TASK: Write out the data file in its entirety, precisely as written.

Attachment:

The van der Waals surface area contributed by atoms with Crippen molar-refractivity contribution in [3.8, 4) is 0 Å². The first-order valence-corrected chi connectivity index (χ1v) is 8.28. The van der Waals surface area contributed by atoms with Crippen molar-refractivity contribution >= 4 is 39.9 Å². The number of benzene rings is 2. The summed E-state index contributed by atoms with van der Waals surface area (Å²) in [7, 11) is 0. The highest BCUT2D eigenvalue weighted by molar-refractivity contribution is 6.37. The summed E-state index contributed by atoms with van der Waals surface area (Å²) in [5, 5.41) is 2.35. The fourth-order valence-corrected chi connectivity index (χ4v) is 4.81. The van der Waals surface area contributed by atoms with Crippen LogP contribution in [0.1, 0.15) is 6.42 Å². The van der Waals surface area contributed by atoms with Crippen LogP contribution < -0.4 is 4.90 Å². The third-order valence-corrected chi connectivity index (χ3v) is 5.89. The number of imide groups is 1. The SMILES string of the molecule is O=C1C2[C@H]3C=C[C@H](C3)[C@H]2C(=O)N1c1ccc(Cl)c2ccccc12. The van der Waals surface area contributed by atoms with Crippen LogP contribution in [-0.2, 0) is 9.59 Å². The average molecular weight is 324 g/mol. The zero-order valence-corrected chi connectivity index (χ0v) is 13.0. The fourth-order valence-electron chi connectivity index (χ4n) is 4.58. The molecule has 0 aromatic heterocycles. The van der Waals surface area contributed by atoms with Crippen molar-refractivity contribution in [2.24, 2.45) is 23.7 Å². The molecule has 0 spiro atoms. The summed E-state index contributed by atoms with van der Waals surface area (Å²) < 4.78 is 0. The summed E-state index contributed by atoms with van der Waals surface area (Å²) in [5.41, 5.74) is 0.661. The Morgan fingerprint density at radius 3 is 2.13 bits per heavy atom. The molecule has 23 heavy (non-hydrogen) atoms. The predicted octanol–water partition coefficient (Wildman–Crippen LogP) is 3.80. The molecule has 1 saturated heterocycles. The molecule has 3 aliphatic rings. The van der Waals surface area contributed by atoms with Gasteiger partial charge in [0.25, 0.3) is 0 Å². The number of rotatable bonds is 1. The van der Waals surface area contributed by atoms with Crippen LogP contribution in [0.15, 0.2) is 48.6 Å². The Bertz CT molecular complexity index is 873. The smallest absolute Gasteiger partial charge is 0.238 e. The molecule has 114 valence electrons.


The van der Waals surface area contributed by atoms with Crippen molar-refractivity contribution in [3.8, 4) is 0 Å². The first-order valence-corrected chi connectivity index (χ1v) is 8.28. The van der Waals surface area contributed by atoms with Crippen molar-refractivity contribution >= 4 is 39.9 Å². The number of benzene rings is 2. The summed E-state index contributed by atoms with van der Waals surface area (Å²) in [7, 11) is 0. The highest BCUT2D eigenvalue weighted by molar-refractivity contribution is 6.37. The summed E-state index contributed by atoms with van der Waals surface area (Å²) in [5, 5.41) is 2.35. The fourth-order valence-corrected chi connectivity index (χ4v) is 4.81. The van der Waals surface area contributed by atoms with Crippen LogP contribution in [0.1, 0.15) is 6.42 Å². The van der Waals surface area contributed by atoms with Crippen LogP contribution < -0.4 is 4.90 Å². The third-order valence-corrected chi connectivity index (χ3v) is 5.89. The number of imide groups is 1. The SMILES string of the molecule is O=C1C2[C@H]3C=C[C@H](C3)[C@H]2C(=O)N1c1ccc(Cl)c2ccccc12. The van der Waals surface area contributed by atoms with Crippen LogP contribution in [-0.2, 0) is 9.59 Å². The average molecular weight is 324 g/mol. The zero-order valence-corrected chi connectivity index (χ0v) is 13.0. The fourth-order valence-electron chi connectivity index (χ4n) is 4.58. The molecule has 0 aromatic heterocycles. The van der Waals surface area contributed by atoms with Crippen molar-refractivity contribution in [2.24, 2.45) is 23.7 Å². The molecule has 0 spiro atoms. The summed E-state index contributed by atoms with van der Waals surface area (Å²) < 4.78 is 0. The summed E-state index contributed by atoms with van der Waals surface area (Å²) in [5.41, 5.74) is 0.661. The Morgan fingerprint density at radius 3 is 2.13 bits per heavy atom. The molecule has 23 heavy (non-hydrogen) atoms. The predicted octanol–water partition coefficient (Wildman–Crippen LogP) is 3.80. The molecule has 1 saturated heterocycles. The molecule has 3 aliphatic rings. The van der Waals surface area contributed by atoms with Gasteiger partial charge in [0.25, 0.3) is 0 Å². The number of rotatable bonds is 1. The van der Waals surface area contributed by atoms with Crippen LogP contribution in [0.15, 0.2) is 48.6 Å². The Bertz CT molecular complexity index is 873. The smallest absolute Gasteiger partial charge is 0.238 e. The molecule has 114 valence electrons.